Cooperative dimerization of paired class homeo domains on DNA

Genes Dev. 1993 Nov;7(11):2120-34. doi: 10.1101/gad.7.11.2120.


Homeo domain-containing proteins mediate many transcriptional processes in eukaryotes. Because nearly all animal homeo proteins are believed to bind to short, highly related DNA sequences, the basis for their high specificity of action is not understood. We show that cooperative dimerization on palindromic DNA sequences can provide increased specificity to one of the three major classes of homeo domains, the Paired/Pax class. The 60-amino-acid homeo domains from this class contain sufficient information to bind cooperatively as homo- and heterodimers to palindromic DNA sequences; that is, the binding of one homeo domain molecule can increase the affinity of a second molecule by up to 300-fold. Different members of the Paired (Prd) class of homeo domains prefer different spacings between half-sites, as determined by the ninth amino acid residue of the recognition helix. In addition, this residue determines the identity of the base pairs at the center of the palindromic sites, as well as the magnitude of the cooperative interaction. The cooperative dimerization of homeo domains in the Prd class distinguishes them from other classes, whereas binding-site configuration and sequence specificity allow for distinctions within this class.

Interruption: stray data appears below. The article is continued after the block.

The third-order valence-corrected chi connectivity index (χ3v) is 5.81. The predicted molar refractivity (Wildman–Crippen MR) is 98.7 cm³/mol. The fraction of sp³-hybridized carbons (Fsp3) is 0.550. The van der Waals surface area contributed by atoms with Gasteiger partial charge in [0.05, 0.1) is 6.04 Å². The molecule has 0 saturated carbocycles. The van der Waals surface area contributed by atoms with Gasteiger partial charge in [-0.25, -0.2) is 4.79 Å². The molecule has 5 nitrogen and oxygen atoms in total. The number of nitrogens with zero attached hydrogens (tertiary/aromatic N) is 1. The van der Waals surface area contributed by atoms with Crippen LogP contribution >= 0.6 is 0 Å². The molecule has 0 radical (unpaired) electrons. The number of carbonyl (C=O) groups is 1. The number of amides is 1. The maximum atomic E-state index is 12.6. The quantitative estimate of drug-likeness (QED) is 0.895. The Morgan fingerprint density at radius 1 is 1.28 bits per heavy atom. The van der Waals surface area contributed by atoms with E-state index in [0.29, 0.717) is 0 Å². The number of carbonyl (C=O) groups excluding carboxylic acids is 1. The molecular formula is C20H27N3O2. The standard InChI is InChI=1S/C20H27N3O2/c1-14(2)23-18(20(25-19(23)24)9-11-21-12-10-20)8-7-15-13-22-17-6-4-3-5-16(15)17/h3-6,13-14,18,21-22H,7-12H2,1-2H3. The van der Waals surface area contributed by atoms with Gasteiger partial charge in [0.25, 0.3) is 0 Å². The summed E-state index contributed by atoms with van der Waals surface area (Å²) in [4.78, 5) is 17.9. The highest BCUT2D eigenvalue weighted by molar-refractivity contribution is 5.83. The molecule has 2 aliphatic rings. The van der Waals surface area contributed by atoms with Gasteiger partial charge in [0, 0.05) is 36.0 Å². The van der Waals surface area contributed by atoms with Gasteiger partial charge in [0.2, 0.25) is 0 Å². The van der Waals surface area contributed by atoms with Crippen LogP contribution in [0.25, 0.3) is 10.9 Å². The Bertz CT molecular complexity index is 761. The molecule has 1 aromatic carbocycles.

Publication types

  • Comparative Study
  • Research Support, Non-U.S. Gov't
  • Research Support, U.S. Gov't, P.H.S.

MeSH terms

  • Animals
  • Base Sequence
  • Cell Line
  • Cloning, Molecular
  • Consensus Sequence
  • DNA / chemistry*
  • DNA / metabolism
  • DNA Probes
  • DNA-Binding Proteins / metabolism*
  • Drosophila
  • Genes, Homeobox*
  • Kinetics
  • Macromolecular Substances
  • Models, Molecular
  • Molecular Sequence Data
  • Nucleic Acid Conformation*
  • Oligodeoxyribonucleotides / chemical synthesis
  • Oligodeoxyribonucleotides / chemistry*
  • Transcription, Genetic
  • Transfection


  • DNA Probes
  • DNA-Binding Proteins
  • Macromolecular Substances
  • Oligodeoxyribonucleotides
  • DNA